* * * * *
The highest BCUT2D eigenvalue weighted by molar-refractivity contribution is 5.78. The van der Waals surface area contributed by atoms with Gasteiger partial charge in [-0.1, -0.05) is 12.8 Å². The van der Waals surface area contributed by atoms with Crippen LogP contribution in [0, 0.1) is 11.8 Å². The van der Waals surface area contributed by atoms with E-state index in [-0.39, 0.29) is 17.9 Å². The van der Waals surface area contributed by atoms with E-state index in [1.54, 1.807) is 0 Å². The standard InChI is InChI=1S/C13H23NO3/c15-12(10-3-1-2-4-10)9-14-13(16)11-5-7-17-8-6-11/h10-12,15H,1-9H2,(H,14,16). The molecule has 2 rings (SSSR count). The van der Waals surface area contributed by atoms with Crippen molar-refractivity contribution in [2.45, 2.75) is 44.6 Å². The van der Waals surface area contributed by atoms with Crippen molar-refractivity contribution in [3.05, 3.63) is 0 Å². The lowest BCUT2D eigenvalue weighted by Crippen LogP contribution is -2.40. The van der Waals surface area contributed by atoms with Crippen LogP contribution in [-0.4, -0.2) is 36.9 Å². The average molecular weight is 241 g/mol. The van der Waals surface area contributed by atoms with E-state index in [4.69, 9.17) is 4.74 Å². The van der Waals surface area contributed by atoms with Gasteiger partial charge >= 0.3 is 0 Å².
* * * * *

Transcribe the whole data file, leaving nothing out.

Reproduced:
The highest BCUT2D eigenvalue weighted by molar-refractivity contribution is 5.78. The van der Waals surface area contributed by atoms with Gasteiger partial charge in [-0.1, -0.05) is 12.8 Å². The van der Waals surface area contributed by atoms with Crippen LogP contribution in [0, 0.1) is 11.8 Å². The van der Waals surface area contributed by atoms with E-state index in [-0.39, 0.29) is 17.9 Å². The van der Waals surface area contributed by atoms with E-state index in [1.54, 1.807) is 0 Å². The standard InChI is InChI=1S/C13H23NO3/c15-12(10-3-1-2-4-10)9-14-13(16)11-5-7-17-8-6-11/h10-12,15H,1-9H2,(H,14,16). The molecule has 2 rings (SSSR count). The van der Waals surface area contributed by atoms with Crippen molar-refractivity contribution in [2.45, 2.75) is 44.6 Å². The van der Waals surface area contributed by atoms with Crippen molar-refractivity contribution in [3.05, 3.63) is 0 Å². The lowest BCUT2D eigenvalue weighted by Crippen LogP contribution is -2.40. The van der Waals surface area contributed by atoms with Crippen LogP contribution in [-0.4, -0.2) is 36.9 Å². The average molecular weight is 241 g/mol. The van der Waals surface area contributed by atoms with E-state index in [4.69, 9.17) is 4.74 Å². The van der Waals surface area contributed by atoms with Gasteiger partial charge >= 0.3 is 0 Å².